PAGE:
CropLink

More Than a Spot

Tar spot, Image by Martin Chilvers, Michigan State University

No amount of elbow grease can remove the aptly named corn disease called tar spot, but researchers are devising better ways to monitor it.

The disease first surfaced in the U.S. in 2015, when farmers and plant pathologists found the black, tar-like speckles on corn leaves in fields in Illinois and Indiana. It had a banner year in 2018, and infestations spread through counties in six states in the north-central U.S.--Illinois, Indiana, Iowa, Michigan, Ohio and Wisconsin.

P[] D[x] M[x] OOP[F] ADUNIT[] T[]

Now scientists from the University of Wisconsin and Michigan State University have teamed up to produce a tar spot risk-assessing app, called Tarspotter. The app is not public yet, but a large group of industry and academic scientists are using it this year, hoping to validate its models so it can be available for growers to use next year.

So far, the app has put numerous places in the Midwest at high risk for tar spot infestations, such as northern Illinois, northeast Iowa and most of Wisconsin, says University of Wisconsin Extension plant pathologist Damon Smith.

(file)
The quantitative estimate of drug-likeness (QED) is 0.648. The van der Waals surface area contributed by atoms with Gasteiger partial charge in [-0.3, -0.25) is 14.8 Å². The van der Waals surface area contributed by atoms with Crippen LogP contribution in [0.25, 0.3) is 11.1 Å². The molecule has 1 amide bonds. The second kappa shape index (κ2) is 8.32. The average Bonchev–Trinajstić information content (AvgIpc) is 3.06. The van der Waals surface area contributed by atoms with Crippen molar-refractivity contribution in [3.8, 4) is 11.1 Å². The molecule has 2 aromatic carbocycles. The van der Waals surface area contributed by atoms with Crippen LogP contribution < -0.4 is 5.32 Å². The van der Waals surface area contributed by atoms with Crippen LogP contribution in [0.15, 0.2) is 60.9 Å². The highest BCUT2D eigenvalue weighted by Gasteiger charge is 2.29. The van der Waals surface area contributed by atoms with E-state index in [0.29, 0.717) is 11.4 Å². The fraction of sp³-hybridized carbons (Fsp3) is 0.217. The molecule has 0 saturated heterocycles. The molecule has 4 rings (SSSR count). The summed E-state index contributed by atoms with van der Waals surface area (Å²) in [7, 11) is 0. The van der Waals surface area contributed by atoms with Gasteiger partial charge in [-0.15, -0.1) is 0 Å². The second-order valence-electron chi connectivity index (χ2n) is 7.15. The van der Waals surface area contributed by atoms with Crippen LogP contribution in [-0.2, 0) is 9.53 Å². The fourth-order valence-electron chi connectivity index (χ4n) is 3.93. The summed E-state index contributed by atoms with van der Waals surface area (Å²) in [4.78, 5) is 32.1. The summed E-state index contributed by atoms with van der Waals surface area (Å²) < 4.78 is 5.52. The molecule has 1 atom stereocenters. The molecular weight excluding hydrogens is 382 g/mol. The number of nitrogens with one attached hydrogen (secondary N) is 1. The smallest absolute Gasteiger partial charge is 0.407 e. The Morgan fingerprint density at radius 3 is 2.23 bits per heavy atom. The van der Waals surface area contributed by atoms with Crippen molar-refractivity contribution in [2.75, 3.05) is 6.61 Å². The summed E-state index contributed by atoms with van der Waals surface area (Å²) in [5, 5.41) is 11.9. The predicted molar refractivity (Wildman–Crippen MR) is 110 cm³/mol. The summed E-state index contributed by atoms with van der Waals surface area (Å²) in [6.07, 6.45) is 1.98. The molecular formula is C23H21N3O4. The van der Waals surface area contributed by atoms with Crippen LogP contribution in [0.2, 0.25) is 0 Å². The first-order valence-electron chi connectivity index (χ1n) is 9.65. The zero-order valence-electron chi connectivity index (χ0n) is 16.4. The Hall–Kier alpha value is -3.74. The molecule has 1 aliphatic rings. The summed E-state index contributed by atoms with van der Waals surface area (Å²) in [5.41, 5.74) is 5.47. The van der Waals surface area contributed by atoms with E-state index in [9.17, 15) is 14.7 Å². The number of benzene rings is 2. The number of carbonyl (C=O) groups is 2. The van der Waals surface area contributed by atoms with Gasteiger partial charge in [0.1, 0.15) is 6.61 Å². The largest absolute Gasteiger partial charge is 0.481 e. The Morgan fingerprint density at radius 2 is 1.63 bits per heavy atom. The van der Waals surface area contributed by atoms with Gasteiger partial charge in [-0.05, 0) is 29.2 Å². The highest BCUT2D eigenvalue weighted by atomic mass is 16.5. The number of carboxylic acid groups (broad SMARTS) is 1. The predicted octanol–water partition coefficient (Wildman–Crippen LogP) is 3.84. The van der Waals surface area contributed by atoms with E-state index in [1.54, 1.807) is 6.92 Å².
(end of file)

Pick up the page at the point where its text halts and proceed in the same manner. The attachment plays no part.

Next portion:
Cool and humid temperatures and above average rainfall favor the disease. No-till cornfields with a previous history of tar spot infections are most at risk, Smith notes. Late-planted fields could experience more damage from the disease because infections will have more time to build to economic levels.

Researchers have found that fungicides with multiple modes of action were more consistently effective against tar spot in past years than single mode-of-action products, he added.

See more on tar spot in corn management from the Crop Protection Network here

See more on the Tarspotter app and current risk for the disease here

Follow the latest from Pamela Smith, DTN Crops Technology Editor, by visiting the Production Blogs at dtnpf.com or following her on Twitter: @PamSmithDTN.

[PF_0819]

Past Issues

and